Around the Nation
4:55 am
Sat May 25, 2013

Baptist Church In Oklahoma Churns Out Meals For Victims

Originally published on Sat May 25, 2013 12:19 pm

Transcript

SCOTT SIMON, HOST:

Hundreds of volunteers have come to Moore, Okla., this week to help the community after Monday's deadly tornado. Some people are cleaning debris, others are bringing out water and supplies to people whose lives have been turned upside down. NPR's Kirk Siegler stopped by one volunteer-powered relief group that's working east of town.

(SOUNDBITE OF PEOPLE SPEAKING)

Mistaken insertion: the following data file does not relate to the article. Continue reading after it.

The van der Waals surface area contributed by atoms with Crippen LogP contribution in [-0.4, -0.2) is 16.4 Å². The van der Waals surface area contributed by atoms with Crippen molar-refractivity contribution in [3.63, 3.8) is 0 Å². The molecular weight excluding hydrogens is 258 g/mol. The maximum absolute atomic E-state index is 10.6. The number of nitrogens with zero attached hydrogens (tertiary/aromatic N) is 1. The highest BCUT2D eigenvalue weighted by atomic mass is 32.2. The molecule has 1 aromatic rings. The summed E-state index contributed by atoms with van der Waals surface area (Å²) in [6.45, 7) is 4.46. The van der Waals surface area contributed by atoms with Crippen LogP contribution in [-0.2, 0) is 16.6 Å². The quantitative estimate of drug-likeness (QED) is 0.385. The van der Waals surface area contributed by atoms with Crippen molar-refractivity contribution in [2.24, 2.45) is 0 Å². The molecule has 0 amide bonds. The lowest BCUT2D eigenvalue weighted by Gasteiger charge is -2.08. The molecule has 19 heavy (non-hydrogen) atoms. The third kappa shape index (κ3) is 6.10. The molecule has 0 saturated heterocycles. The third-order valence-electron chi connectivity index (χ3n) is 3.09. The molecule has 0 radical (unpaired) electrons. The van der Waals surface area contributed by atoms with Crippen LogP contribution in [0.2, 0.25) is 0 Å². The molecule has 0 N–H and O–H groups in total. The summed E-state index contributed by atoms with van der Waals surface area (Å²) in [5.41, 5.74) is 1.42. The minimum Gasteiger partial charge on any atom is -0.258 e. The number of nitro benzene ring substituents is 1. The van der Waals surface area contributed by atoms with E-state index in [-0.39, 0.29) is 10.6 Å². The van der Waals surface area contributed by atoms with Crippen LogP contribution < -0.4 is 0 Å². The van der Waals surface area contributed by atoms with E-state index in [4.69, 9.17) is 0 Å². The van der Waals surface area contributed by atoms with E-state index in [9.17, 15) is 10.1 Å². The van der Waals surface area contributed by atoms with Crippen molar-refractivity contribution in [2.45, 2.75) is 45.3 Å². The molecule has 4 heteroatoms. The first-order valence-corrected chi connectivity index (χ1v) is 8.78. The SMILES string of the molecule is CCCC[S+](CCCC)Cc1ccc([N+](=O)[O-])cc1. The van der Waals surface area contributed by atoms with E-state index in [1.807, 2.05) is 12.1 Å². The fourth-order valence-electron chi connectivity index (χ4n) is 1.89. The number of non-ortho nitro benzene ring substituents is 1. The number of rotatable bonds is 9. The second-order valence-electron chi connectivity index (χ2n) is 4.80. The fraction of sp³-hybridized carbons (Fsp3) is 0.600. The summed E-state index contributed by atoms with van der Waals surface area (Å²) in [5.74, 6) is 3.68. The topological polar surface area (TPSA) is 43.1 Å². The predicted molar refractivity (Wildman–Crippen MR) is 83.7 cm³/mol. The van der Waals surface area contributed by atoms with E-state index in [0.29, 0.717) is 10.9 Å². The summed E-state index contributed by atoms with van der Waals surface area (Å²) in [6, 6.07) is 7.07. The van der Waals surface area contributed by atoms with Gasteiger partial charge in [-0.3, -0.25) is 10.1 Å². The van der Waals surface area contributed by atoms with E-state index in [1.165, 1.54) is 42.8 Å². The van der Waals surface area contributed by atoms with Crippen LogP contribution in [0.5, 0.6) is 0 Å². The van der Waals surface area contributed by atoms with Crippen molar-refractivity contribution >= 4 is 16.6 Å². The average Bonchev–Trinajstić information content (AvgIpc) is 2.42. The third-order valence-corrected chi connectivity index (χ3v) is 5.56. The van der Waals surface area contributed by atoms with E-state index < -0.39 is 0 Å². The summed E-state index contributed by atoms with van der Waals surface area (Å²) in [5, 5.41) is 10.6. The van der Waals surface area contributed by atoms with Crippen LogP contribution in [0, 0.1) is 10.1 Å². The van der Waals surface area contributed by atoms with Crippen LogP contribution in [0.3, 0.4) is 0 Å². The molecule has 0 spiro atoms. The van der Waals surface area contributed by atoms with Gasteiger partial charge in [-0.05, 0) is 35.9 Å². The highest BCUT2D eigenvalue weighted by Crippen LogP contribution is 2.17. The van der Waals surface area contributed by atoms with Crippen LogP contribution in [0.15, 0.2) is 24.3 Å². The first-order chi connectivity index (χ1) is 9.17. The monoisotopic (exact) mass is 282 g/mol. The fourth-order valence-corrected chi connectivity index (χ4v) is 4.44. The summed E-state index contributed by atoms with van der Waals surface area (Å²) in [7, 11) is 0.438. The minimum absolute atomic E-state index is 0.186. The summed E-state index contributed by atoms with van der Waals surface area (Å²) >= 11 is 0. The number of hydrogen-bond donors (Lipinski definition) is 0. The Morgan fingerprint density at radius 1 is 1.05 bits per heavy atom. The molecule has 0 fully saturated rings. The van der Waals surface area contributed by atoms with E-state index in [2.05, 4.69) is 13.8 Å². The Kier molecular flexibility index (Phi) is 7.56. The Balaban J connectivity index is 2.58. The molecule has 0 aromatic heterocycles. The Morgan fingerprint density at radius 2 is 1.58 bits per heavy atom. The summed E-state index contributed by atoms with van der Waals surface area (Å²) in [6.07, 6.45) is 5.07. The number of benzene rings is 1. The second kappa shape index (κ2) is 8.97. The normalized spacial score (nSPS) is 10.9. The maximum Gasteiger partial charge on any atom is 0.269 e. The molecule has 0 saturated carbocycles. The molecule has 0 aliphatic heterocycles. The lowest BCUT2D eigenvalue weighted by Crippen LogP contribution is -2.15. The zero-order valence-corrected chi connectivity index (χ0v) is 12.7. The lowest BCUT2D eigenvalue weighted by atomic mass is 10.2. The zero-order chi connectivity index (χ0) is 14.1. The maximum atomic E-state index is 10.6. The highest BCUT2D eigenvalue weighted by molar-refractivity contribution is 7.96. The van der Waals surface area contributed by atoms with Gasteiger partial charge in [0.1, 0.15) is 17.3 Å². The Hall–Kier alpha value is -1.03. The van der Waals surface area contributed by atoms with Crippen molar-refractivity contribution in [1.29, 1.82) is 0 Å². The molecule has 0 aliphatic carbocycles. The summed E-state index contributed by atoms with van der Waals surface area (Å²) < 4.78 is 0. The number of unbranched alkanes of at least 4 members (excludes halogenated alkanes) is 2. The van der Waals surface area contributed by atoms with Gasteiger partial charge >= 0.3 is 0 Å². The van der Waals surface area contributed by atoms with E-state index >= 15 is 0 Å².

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National Security
4:55 am
Sat May 25, 2013

Obama Keeps Distance From Torture Debate, At Least For Now

President Obama delivers a speech on national security Thursday at the National Defense University at Fort McNair in Washington.
Pablo Martinez Monsivais AP

Originally published on Sat May 25, 2013 1:12 pm

In his national security speech Thursday, President Obama discussed drone warfare and the Guantanamo detention camp. But a third controversial issue went largely unmentioned: the use of interrogation methods that are tantamount to torture.

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Europe
4:55 am
Sat May 25, 2013

War Of Words: France Debates Teaching Courses In English

Demonstrators in Paris protest Thursday against a measure to teach more university courses in English.